“We have been asked to close down at about 11.30am on Friday. A Sharjah Police team came to all petrol stations, sealed the entry and exit points and advised the staff to keep all the stuff, including the lubricant cans kept outside, to be moved inside the convenient store. We are asked to keep the doors closed. We have placed a board saying "Sorry, We are closed,” said the supervisor of an Eppco station near Rolla in Sharjah. “Even if we sell a mineral water bottle, we will get a fine of Dh5,000 and the employee found violating the order will be terminated on the spot from service,” added the supervisor. Even the public toilets, car washing or other vehicle services and even restaurants and eateries in these outlets are found closed down. “Public is not allowed to use even the toilet in the Enoc/Eppco petrol stations in Sharjah,” he added.
The Emarat petrol pump just across the road is unable to cope up with the increased demand from motorists who used to fill from Eppco. The Sharjah Economic Development Department (SEDD) has ordered shutting down of all petrol stations under the Enoc Group in the emirate. The drastic decision came  after the company failed to comply with earlier instructions from Sharjah Government to resume their services. Sharjah Police keeps a constant vigil on petrol pumps for any violation of the closure order.

Petrol station employees in Sharjah, especially those who work in the night are cautious, after a bizzare robbery from an Emarat petrol station in Sharjah Industrial Area five. Two men using face masks reached the station with pistols and made away with Dh80,000 from the cash counter. The armed robbery from the petrol station has sent shock waves across the emirate, where day light robbery and theft have been reported.
As majority of the Sharjah residents go to Dubai for jobs or business, many of them have already started filling their tanks from Dubai petrol stations. As the official closure order came on Friday, a weekend for many residents, Emarat and Adnoc petrol stations in Sharjah and all the petrol stations in Dubai are expected to see increased business on Saturday and Sunday. “Our business has almost doubled in recent weeks because even vehicles from Sharjah are coming to Ajman to fill their tanks. Some of them are coming with big cans to stock petrol and diesel, because sometimes it may take minimum half an hour to fill the tanks.  Our pumps are always busy now,” said the manager of an Adnoc petrol station in Ajman.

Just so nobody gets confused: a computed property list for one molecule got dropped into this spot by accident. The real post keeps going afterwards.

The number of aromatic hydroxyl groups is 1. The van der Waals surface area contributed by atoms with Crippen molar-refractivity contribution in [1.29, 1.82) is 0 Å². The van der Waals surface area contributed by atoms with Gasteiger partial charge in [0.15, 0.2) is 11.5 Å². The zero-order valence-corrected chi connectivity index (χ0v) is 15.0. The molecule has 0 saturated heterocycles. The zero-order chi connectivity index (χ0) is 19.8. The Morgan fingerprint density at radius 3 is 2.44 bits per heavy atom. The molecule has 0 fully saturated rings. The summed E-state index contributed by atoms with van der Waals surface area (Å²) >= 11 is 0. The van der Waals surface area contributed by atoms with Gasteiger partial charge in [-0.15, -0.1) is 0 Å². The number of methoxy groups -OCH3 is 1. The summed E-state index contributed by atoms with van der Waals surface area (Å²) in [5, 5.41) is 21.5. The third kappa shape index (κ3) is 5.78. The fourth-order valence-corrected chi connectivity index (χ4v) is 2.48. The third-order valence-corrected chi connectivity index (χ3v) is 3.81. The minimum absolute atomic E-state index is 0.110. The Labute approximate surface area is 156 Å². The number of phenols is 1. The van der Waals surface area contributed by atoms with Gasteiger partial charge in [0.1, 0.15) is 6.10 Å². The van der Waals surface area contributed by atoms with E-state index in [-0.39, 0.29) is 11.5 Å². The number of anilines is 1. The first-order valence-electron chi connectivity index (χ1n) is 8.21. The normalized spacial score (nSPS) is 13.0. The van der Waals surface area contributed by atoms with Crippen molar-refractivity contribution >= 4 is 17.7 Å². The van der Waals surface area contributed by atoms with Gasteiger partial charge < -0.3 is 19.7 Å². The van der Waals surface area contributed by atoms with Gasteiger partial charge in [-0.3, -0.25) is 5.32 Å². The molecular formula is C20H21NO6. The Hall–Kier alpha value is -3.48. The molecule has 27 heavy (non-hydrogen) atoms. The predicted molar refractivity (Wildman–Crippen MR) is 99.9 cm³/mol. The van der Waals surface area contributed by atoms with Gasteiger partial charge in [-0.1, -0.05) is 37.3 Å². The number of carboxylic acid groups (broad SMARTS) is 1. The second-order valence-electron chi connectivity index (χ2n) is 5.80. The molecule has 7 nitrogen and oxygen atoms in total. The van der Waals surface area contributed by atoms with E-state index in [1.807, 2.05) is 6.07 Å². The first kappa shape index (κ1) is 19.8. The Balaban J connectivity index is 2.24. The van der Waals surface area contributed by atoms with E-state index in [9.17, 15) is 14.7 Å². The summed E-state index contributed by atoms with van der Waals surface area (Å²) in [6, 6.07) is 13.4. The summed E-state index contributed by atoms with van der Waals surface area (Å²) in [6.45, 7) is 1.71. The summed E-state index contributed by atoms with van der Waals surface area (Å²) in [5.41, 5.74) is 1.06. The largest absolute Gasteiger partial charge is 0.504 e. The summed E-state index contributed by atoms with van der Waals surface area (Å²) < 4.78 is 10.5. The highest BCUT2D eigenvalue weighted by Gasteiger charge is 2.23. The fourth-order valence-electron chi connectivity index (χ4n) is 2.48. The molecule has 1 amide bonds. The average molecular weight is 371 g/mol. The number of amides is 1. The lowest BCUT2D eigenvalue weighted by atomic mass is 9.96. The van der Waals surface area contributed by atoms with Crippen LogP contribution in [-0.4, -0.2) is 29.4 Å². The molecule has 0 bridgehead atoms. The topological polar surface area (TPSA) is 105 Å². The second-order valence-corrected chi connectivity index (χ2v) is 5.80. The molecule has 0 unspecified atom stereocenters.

“The company has gained from reduced transport and logistics costs of sending tankers to Sharjah stations. Almost the same amount of petrol is being sold from the Dubai sites,” said an Eppco source. One report said, Enoc/Eppco has been incurring huge losses due to selling petrol at subsidised rate, after procuring it at high international price even form companies such as Reliance of India. The company has been pressing for a petrol price hike, which the Government has ruled out now. Part of the staff released from the closed entities in Sharjah are relocated to Dubai sites to meet the increased demand there. Adnoc has increased fuel supply to the Northern Emirates by 40 per cent, said recent reports. 

Meanwhile, there are wild speculation among the petrol station employees that Enoc/Eppco stations may get subsidised petrol from Adnoc. “We are not getting enough supply of fuel from abroad. Enoc/Eppco get petrol from outside sources including Reliance Refinery in Mumbai. “We heard that Adnoc is going to supply fuel to the Northern Emirates and Sharjah. Adnoc currently does not have a jetty or other infrastructure facility in Jebel Ali. Sometimes we may get fuel from Abu Dhabi in tankers,” said an Eppco tanker driver. He said the volume of sales in summer period is normally 30 per cent more than the normal season. Drivers, especially long-trip motorists, have started keeping additional stock of diesel and petrol in their vehicles. “We have started keeping an extra can of fuel in our vehicle for use in emergency. There are no petrol stations between Ajman and Ras Al Khaimah,” said a motorist. Even in Sharjah many motorists are found purchasing additional fuel in plastic cans to keep as reserve